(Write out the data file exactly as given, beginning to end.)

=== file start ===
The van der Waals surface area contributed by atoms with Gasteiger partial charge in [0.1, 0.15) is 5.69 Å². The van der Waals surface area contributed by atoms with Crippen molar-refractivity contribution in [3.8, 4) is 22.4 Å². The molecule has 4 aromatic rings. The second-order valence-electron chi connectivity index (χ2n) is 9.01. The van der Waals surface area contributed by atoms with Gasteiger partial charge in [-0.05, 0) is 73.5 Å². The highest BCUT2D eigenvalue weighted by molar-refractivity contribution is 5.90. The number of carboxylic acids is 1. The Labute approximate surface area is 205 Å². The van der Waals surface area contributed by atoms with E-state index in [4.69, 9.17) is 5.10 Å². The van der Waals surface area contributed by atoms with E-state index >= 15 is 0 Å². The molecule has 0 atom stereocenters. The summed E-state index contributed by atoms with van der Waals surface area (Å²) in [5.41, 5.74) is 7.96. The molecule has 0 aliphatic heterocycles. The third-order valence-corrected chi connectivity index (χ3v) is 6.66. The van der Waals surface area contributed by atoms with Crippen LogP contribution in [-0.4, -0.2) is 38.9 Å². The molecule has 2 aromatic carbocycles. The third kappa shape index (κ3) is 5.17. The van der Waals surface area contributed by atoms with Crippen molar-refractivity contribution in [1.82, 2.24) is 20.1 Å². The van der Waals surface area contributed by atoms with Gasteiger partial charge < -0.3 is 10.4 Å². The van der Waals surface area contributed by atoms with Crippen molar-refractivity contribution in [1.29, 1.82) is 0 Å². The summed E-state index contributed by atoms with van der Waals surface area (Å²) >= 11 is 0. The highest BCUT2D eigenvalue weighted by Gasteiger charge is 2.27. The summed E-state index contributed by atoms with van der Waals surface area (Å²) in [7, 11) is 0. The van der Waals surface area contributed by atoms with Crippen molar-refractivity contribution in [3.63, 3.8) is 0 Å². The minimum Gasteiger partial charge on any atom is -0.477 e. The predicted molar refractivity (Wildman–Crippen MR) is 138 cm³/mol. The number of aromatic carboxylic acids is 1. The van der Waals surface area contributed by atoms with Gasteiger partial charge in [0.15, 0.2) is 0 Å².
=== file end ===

The van der Waals surface area contributed by atoms with Gasteiger partial charge in [0.1, 0.15) is 5.69 Å². The van der Waals surface area contributed by atoms with Crippen molar-refractivity contribution in [3.8, 4) is 22.4 Å². The molecule has 4 aromatic rings. The second-order valence-electron chi connectivity index (χ2n) is 9.01. The van der Waals surface area contributed by atoms with Gasteiger partial charge in [-0.05, 0) is 73.5 Å². The highest BCUT2D eigenvalue weighted by molar-refractivity contribution is 5.90. The number of carboxylic acids is 1. The Labute approximate surface area is 205 Å². The van der Waals surface area contributed by atoms with E-state index in [4.69, 9.17) is 5.10 Å². The van der Waals surface area contributed by atoms with E-state index >= 15 is 0 Å². The molecule has 0 atom stereocenters. The summed E-state index contributed by atoms with van der Waals surface area (Å²) in [5.41, 5.74) is 7.96. The molecule has 0 aliphatic heterocycles. The third-order valence-corrected chi connectivity index (χ3v) is 6.66. The van der Waals surface area contributed by atoms with Crippen LogP contribution in [-0.4, -0.2) is 38.9 Å². The molecule has 2 aromatic carbocycles. The third kappa shape index (κ3) is 5.17. The van der Waals surface area contributed by atoms with Crippen molar-refractivity contribution in [1.82, 2.24) is 20.1 Å². The van der Waals surface area contributed by atoms with Gasteiger partial charge < -0.3 is 10.4 Å². The van der Waals surface area contributed by atoms with Crippen molar-refractivity contribution in [1.29, 1.82) is 0 Å². The summed E-state index contributed by atoms with van der Waals surface area (Å²) >= 11 is 0. The highest BCUT2D eigenvalue weighted by Gasteiger charge is 2.27. The summed E-state index contributed by atoms with van der Waals surface area (Å²) in [7, 11) is 0. The van der Waals surface area contributed by atoms with Crippen molar-refractivity contribution in [3.63, 3.8) is 0 Å². The minimum Gasteiger partial charge on any atom is -0.477 e. The predicted molar refractivity (Wildman–Crippen MR) is 138 cm³/mol. The number of aromatic carboxylic acids is 1. The van der Waals surface area contributed by atoms with Gasteiger partial charge in [0.15, 0.2) is 0 Å².